D. DISORDERLY CONDUCT

  1. Disorderly or obscene conduct or breach of the peace on university property, or at any function sponsored or supervised by the University or any recognized university organization, is prohibited.
  2. Physical assault is prohibited.
  3. Conduct or expressions which harass, demean, degrade, intimidate, or discriminate against an individual or a group of persons at the University are prohibited.
  4. Conduct on university property, or at functions sponsored or supervised by the University or any recognized university organization, that interferes with the normal operation of the University is prohibited.
  5. No student shall enter or attempt to enter any dance, social, athletic, or other events sponsored or supervised by the University or any recognized university organization without the credentials for admission (ticket, identification card, invitation, etc) or in violation of any reasonable qualifications established for attendance, by the sponsors.
  6. Conduct or expressions which are obscene or which are patently offensive to the prevailing standards of an academic community are prohibited.
  7. No student or student group shall interfere with or fail to cooperate with any properly- identified university faculty, administration, or staff personnel (including student staff members) while these persons are in the performance of their duties.
  8. No student shall recklessly drive or operate any vehicle on campus.
  9. Any behavior that disrupts the learning environment in classrooms, residence halls, or any other facility is prohibited.  This includes behavior on email, GeorgiaView, Facebook, Twitter, Snapchat, You Tube, Lifesize Video, Proctor U or any academic-related or social internet activity.
  10. No student shall act in a manner that can reasonably be expected to disturb the academic pursuits or infringe upon the privacy, rights, privileges, health, or safety of other persons.
  11. Obstruction of the free flow of pedestrian of vehicular traffic on University premises or at a University sponsored function is prohibited.
  12. Any unauthorized use of electronic devices to make an audio or video recording of any person while on University premises without his/her prior knowledge or without his/her effective consent when such a recording is likely to cause injury or distress is prohibited. This includes, but is not limited to, surreptitiously taking pictures of another person in a gym, locker room, restroom, residence hall room, or other locations.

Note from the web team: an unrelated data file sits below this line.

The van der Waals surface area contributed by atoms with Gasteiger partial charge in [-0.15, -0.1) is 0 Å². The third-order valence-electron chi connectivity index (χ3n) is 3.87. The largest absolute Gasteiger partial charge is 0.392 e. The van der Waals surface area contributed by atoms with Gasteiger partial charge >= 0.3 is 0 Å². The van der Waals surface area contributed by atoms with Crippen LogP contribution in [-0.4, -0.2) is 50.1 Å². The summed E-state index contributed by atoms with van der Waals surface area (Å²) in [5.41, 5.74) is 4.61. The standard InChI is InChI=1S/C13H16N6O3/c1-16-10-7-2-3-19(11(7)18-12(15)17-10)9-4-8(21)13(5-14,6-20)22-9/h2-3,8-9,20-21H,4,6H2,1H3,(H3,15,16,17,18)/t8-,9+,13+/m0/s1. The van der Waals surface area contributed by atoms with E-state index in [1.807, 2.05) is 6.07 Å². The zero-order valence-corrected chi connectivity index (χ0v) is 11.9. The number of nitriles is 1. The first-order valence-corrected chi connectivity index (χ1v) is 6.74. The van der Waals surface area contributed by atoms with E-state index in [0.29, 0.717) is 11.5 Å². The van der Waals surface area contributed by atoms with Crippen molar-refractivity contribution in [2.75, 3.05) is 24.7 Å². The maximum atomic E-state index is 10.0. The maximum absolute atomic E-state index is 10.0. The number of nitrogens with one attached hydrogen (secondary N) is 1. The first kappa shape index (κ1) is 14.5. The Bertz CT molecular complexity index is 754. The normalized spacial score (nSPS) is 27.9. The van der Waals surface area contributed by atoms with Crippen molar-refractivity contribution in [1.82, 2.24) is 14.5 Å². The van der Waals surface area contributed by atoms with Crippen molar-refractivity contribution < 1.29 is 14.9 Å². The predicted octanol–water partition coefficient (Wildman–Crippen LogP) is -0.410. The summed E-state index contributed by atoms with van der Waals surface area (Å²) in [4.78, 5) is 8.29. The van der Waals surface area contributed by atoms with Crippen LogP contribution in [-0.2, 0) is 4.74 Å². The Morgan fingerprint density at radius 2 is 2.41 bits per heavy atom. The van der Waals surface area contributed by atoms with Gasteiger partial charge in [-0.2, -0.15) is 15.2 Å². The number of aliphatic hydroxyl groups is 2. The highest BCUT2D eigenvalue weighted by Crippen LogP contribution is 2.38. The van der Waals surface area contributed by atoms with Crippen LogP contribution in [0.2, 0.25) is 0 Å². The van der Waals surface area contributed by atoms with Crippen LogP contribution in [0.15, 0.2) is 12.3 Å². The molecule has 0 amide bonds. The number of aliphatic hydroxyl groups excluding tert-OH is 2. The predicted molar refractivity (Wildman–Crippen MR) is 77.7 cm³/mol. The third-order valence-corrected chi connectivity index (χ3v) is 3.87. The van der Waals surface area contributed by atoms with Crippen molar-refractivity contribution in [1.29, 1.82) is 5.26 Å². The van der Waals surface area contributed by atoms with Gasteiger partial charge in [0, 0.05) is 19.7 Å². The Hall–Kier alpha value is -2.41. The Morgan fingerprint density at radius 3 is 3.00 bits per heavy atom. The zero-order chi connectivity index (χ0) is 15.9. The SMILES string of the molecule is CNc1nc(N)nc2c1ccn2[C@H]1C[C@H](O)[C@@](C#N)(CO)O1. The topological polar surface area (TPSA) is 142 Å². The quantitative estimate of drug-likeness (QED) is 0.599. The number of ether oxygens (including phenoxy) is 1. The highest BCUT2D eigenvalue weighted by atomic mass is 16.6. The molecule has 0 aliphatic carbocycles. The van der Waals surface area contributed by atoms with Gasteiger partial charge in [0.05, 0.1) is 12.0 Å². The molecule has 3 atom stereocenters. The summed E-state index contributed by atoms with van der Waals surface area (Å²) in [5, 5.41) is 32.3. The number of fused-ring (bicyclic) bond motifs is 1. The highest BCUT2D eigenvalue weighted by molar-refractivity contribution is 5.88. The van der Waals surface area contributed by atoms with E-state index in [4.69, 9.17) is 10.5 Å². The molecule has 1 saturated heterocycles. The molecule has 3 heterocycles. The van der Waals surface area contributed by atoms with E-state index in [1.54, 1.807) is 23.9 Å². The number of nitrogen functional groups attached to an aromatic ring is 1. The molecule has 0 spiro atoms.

13. The use, possession, or storage of the following or similar devices is prohibited on ALL Georgia Southwestern property and in ALL GSW facilities: Hover boards, Segways, Swagways, IO Hawks, Skywalkers, and other similar personal mobility devices (PMD’s).

E. STUDENT HOUSING

Students shall abide by all policies and procedures published by the Residence Life Office and the Department of Auxiliary Services.

F. DRUGS

The possession, use (without valid medical or dental prescription), manufacturing, distribution, furnishing, or sale of any narcotic or dangerous drug controlled by federal or Georgia law is prohibited. Drug paraphernalia is also prohibited.

G. FALSIFICATION OF RECORDS

  1. No student shall alter, counterfeit, forge, or cause to be altered, counterfeited, or forged, any records, form or document used by or submitted to the University; nor shall any student knowingly use any such altered, counterfeited, or forged record, form, or document.
  2. Giving false or misleading information to any university official or to an official hearing body is prohibited. This includes both oral and written information, including all forms and documents.

H. EXPLOSIVES

No student shall possess, furnish, sell, or use explosives of any kind on university property or at functions sponsored or supervised by the University or any recognized university organization.

I. FIRE SAFETY

  1. No student or student group shall tamper with fire safety equipment.
  2. The unauthorized possession, sale, furnishing, or use of any incendiary device is prohibited.
  3. No student or student group shall set, attempt to set, or cause to be set, any unauthorized fire or explosion in or on university property.
  4. The possession or use of fireworks on university property or at events sponsored or supervised by the University or any recognized university organization is prohibited. Fireworks are defined as any substance prepared for the purpose of producing a visible or audible effect by combustion, explosion, or detonation.
  5. No student or student group shall make or cause to be made a false fire alarm.
  6. All occupants of a building must leave the building whenever the fire alarm sounds.

J.  WEAPONS

The University System of Georgia (USG) prohibits all weapons on property owned or leased by the USG and its institutions, except as specially provided herein or provided in federal or state law.

Exceptions: